The following image shows water temperatures of the North Atlantic on 12 April 2003. The temperature scale is in degrees Celsius. The conversion from degrees Celsius (C) to degrees Fahrenheit (F) is: F = C 9/5 + 32. Also shown on this chart is the route taken across the Atlantic by Titanic in 1912 and her noontime positions for April 12, 13 and 14. Notice that the route between 40°W to 47°W longitude would have taken the vessel in waters of about 15°C (about 59°F) on that date.
The image below shows the velocities of the currents in the North Atlantic on that exact same date, 12 April 2003, taken from satellite radar imaging data. (Note, the colors in this radar image show the speed of the current, not the water temperature, at any given point, while the little arrow vectors show the direction of the current at that point.) The speed scale is in meters per second (m/s), and the conversion to knots is 1.94 knots per m/s. Also marked on this chart is Titanic’s route across the Atlantic, her noontime location for 14 April 1912, the Corner turning point, the location of the wreck site, and the course from the Corner to the Nantucket Shoals lightship and then on to the Ambrose Channel lightship.
Pilot Charts give long term averages of wind and current in an ocean area for a given month. They can be used to show what might be expected along a certain route of travel. The green arrows on the chart indicate the prevailing direction of the ocean current, and the numerals next to them show the mean current strength in knots. The image below is from a Pilot Chart of the North Atlantic for the month of April. Added to this is the route taken by Titanic (shown in red) in 1912. [Also added are Titanic’s 1912 noontime positions for April 12, 13 and 14, and the location of the westbound Corner point (42°N, 47°W) in April 1912.]
Notice that the Pilot Chart indicates an expected head current of about 0.5 knot on Titanic's route of travel for that portion of her route from noontime Saturday, 13 April, down to the Corner point. This of course would also have affected her run from noontime Saturday to noontime Sunday when she averaged a speed-made-good of 22.06 knots against this typical easterly flow of the North Atlantic. (We can also see this in a number of images in the 10-year sequence shown previously for the part of the track from 40°W to Titanic's April 14th LAN position in longitude 44° 31'W.)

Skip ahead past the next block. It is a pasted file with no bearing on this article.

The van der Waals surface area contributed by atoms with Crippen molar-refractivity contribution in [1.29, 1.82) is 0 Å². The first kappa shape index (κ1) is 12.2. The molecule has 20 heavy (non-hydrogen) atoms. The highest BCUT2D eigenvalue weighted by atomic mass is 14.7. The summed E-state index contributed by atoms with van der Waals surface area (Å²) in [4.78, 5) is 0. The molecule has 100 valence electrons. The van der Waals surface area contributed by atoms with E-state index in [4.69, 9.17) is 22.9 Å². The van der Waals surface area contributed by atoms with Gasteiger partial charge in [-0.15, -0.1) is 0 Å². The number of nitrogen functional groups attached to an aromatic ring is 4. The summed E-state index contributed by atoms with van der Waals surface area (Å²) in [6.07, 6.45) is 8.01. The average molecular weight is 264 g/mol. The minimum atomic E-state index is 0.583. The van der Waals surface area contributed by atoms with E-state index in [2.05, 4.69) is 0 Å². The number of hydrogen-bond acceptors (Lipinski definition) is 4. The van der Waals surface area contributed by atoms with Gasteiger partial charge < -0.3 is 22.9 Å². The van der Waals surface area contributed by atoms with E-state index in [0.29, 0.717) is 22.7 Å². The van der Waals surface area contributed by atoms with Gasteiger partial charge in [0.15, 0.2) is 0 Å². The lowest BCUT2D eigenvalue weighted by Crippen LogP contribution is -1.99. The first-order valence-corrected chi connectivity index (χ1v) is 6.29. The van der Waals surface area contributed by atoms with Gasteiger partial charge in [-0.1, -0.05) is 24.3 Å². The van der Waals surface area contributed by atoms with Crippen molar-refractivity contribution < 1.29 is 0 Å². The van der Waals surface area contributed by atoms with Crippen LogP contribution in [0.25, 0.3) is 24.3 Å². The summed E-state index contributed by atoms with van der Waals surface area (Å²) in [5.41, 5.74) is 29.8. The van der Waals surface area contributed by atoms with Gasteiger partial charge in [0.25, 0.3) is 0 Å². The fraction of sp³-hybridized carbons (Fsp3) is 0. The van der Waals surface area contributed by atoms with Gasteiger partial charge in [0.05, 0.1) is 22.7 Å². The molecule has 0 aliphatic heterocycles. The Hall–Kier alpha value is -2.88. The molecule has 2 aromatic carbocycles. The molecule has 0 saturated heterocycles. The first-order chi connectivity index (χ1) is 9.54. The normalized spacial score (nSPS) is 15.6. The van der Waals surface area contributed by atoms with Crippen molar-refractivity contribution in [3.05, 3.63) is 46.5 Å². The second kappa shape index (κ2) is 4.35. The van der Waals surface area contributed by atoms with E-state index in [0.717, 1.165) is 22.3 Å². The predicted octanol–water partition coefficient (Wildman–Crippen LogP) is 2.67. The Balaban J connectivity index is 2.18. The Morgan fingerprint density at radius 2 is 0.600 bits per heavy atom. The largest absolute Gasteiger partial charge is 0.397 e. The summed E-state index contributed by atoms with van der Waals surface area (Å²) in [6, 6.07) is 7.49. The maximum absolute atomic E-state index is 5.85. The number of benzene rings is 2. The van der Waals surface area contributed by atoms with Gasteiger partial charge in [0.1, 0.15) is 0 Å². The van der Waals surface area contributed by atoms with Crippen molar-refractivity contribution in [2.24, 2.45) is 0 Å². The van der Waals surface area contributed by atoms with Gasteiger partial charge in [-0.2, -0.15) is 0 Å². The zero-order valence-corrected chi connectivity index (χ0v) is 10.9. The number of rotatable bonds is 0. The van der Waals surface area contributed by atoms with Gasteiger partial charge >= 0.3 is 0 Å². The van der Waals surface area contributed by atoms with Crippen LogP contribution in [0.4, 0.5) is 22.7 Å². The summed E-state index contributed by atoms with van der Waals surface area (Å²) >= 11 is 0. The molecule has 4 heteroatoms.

Both the thermal and velocities imaging charts above show that the
northeastern extension of the Gulf Stream on 12 April 2003 would have affected
the Titanic, or any other vessel on that route, from about longitude
40°W down to the Corner point at longitude 47°W, and to a lesser extent from
the Corner to the wreck site location. The velocities image shows current
speeds from 0.3-0.6 m/s encountered from 40°W down to the Corner with
directions that would produce a head current to a current off the port beam for
a ship heading down to the Corner point on that route. After the turn at the
Corner, the ship would face a head current of about 0.1-0.2 knots to the wreck
The same ocean currents existed in 1912 as they do today. But ocean currents are not stationary. They shift over time, usually taking several days to make small enough changes to be noticeable. Thanks to modern day satellite radar imaging, these shifts can be seen and tracked over time. For example, the sequence below shows how the velocities of the Gulf Stream changed in 7-day increments over a period of just 26 weeks from 29 December 2011 to 21 June 2012. (The date of each frame is shown in the upper left side in the format YYMMDD; thus, 110429 = 29 December 2011, and 120419 = 19 April 2012.)
We of course cannot say for certain what the exact situation was on 14 April 1912. But what we can see from these modern day satellite radar images is that the currents in this part of the Atlantic are anything but predictable. Even less predictable is when you find two strong currents converging like that shown in the expanded image below where we see a relatively strong Labrador current converging with a strong Gulf Stream flow in the vicinity of the Titanic wreck site. Given the measured southerly drift of wreckage seen on the morning of 15 April 1912, as well as the temperature data taken by the SS Californian showing a sudden 20°F (11°C) drop in water temperatures down to freezing levels west of longitude 48° 30' W, it is clear that the Labrador Current was dominant in that region back in April in 1912 causing all those icebergs and pack ice to drift unexpectedly far to the south, reaching as far south as 41° 16' N as documented by the SS Carpathia. It is also probable that the general current flow coming down from the Labrador would have looped around in a counter clockwise direction into a northeasterly flow similar to that shown in the satellite radar image.